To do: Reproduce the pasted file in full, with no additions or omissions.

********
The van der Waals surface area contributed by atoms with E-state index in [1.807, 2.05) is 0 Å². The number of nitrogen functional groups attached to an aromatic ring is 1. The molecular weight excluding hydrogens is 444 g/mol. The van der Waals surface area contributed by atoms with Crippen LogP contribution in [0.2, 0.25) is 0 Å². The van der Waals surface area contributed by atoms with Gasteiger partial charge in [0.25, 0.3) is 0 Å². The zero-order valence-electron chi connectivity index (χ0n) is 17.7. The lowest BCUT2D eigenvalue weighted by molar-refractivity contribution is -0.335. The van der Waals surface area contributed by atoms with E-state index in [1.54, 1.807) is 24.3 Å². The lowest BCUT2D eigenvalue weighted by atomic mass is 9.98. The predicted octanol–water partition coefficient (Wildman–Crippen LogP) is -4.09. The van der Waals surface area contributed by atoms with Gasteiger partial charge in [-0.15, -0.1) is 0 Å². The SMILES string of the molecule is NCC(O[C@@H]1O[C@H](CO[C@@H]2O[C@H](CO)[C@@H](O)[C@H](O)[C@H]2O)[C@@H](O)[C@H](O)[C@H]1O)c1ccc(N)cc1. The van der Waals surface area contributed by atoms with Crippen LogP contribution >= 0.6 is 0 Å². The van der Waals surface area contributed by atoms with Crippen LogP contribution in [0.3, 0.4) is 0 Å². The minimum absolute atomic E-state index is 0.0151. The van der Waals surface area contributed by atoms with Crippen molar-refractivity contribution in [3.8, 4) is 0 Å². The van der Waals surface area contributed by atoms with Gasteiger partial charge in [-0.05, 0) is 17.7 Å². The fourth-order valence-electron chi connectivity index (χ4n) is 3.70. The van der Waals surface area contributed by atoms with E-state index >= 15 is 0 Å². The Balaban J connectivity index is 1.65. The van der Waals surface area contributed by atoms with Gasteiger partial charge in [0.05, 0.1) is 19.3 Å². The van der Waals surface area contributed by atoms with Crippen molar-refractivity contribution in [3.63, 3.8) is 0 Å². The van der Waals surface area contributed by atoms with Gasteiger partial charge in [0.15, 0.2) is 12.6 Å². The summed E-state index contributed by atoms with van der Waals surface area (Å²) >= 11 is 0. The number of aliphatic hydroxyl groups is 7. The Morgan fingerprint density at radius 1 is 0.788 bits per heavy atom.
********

The van der Waals surface area contributed by atoms with E-state index in [1.807, 2.05) is 0 Å². The number of nitrogen functional groups attached to an aromatic ring is 1. The molecular weight excluding hydrogens is 444 g/mol. The van der Waals surface area contributed by atoms with Crippen LogP contribution in [0.2, 0.25) is 0 Å². The van der Waals surface area contributed by atoms with Gasteiger partial charge in [0.25, 0.3) is 0 Å². The zero-order valence-electron chi connectivity index (χ0n) is 17.7. The lowest BCUT2D eigenvalue weighted by molar-refractivity contribution is -0.335. The van der Waals surface area contributed by atoms with E-state index in [1.54, 1.807) is 24.3 Å². The lowest BCUT2D eigenvalue weighted by atomic mass is 9.98. The predicted octanol–water partition coefficient (Wildman–Crippen LogP) is -4.09. The van der Waals surface area contributed by atoms with Gasteiger partial charge in [-0.15, -0.1) is 0 Å². The SMILES string of the molecule is NCC(O[C@@H]1O[C@H](CO[C@@H]2O[C@H](CO)[C@@H](O)[C@H](O)[C@H]2O)[C@@H](O)[C@H](O)[C@H]1O)c1ccc(N)cc1. The van der Waals surface area contributed by atoms with Crippen LogP contribution >= 0.6 is 0 Å². The van der Waals surface area contributed by atoms with Crippen LogP contribution in [0.3, 0.4) is 0 Å². The minimum absolute atomic E-state index is 0.0151. The van der Waals surface area contributed by atoms with Crippen molar-refractivity contribution in [3.8, 4) is 0 Å². The van der Waals surface area contributed by atoms with Gasteiger partial charge in [-0.05, 0) is 17.7 Å². The fourth-order valence-electron chi connectivity index (χ4n) is 3.70. The van der Waals surface area contributed by atoms with E-state index >= 15 is 0 Å². The Balaban J connectivity index is 1.65. The van der Waals surface area contributed by atoms with Gasteiger partial charge in [0.05, 0.1) is 19.3 Å². The van der Waals surface area contributed by atoms with Crippen molar-refractivity contribution in [3.63, 3.8) is 0 Å². The van der Waals surface area contributed by atoms with Gasteiger partial charge in [0.15, 0.2) is 12.6 Å². The summed E-state index contributed by atoms with van der Waals surface area (Å²) >= 11 is 0. The number of aliphatic hydroxyl groups is 7. The Morgan fingerprint density at radius 1 is 0.788 bits per heavy atom.